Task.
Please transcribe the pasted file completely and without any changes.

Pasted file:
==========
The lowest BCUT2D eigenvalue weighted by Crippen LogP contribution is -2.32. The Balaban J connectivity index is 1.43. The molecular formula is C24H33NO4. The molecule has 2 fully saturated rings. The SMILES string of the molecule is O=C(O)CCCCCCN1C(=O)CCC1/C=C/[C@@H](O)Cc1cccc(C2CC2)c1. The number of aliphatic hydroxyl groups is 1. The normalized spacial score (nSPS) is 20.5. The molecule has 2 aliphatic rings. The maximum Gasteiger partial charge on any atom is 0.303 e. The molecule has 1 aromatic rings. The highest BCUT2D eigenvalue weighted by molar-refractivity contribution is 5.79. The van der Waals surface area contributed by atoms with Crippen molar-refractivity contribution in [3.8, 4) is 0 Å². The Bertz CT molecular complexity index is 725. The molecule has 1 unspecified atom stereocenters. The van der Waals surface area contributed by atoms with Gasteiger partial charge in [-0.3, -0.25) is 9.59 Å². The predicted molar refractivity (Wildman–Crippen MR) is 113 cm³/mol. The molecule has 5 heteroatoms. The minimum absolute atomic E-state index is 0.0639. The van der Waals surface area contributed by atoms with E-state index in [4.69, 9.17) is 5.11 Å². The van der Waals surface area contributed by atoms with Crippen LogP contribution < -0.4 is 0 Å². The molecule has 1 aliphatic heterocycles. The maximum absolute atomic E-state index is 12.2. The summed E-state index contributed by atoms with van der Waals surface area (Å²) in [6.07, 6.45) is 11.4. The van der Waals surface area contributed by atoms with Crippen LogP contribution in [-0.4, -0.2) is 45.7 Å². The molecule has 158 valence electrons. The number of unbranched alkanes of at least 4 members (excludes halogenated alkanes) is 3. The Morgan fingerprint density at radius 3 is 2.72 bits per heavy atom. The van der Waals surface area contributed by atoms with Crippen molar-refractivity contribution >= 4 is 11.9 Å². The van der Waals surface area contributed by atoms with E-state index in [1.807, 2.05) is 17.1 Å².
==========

The lowest BCUT2D eigenvalue weighted by Crippen LogP contribution is -2.32. The Balaban J connectivity index is 1.43. The molecular formula is C24H33NO4. The molecule has 2 fully saturated rings. The SMILES string of the molecule is O=C(O)CCCCCCN1C(=O)CCC1/C=C/[C@@H](O)Cc1cccc(C2CC2)c1. The number of aliphatic hydroxyl groups is 1. The normalized spacial score (nSPS) is 20.5. The molecule has 2 aliphatic rings. The maximum Gasteiger partial charge on any atom is 0.303 e. The molecule has 1 aromatic rings. The highest BCUT2D eigenvalue weighted by molar-refractivity contribution is 5.79. The van der Waals surface area contributed by atoms with Crippen molar-refractivity contribution in [3.8, 4) is 0 Å². The Bertz CT molecular complexity index is 725. The molecule has 1 unspecified atom stereocenters. The van der Waals surface area contributed by atoms with Gasteiger partial charge in [-0.3, -0.25) is 9.59 Å². The predicted molar refractivity (Wildman–Crippen MR) is 113 cm³/mol. The molecule has 5 heteroatoms. The minimum absolute atomic E-state index is 0.0639. The van der Waals surface area contributed by atoms with E-state index in [4.69, 9.17) is 5.11 Å². The van der Waals surface area contributed by atoms with Crippen LogP contribution < -0.4 is 0 Å². The molecule has 1 aliphatic heterocycles. The maximum absolute atomic E-state index is 12.2. The summed E-state index contributed by atoms with van der Waals surface area (Å²) in [6.07, 6.45) is 11.4. The van der Waals surface area contributed by atoms with Crippen LogP contribution in [-0.4, -0.2) is 45.7 Å². The molecule has 158 valence electrons. The number of unbranched alkanes of at least 4 members (excludes halogenated alkanes) is 3. The Morgan fingerprint density at radius 3 is 2.72 bits per heavy atom. The van der Waals surface area contributed by atoms with Crippen molar-refractivity contribution >= 4 is 11.9 Å². The van der Waals surface area contributed by atoms with E-state index in [1.807, 2.05) is 17.1 Å².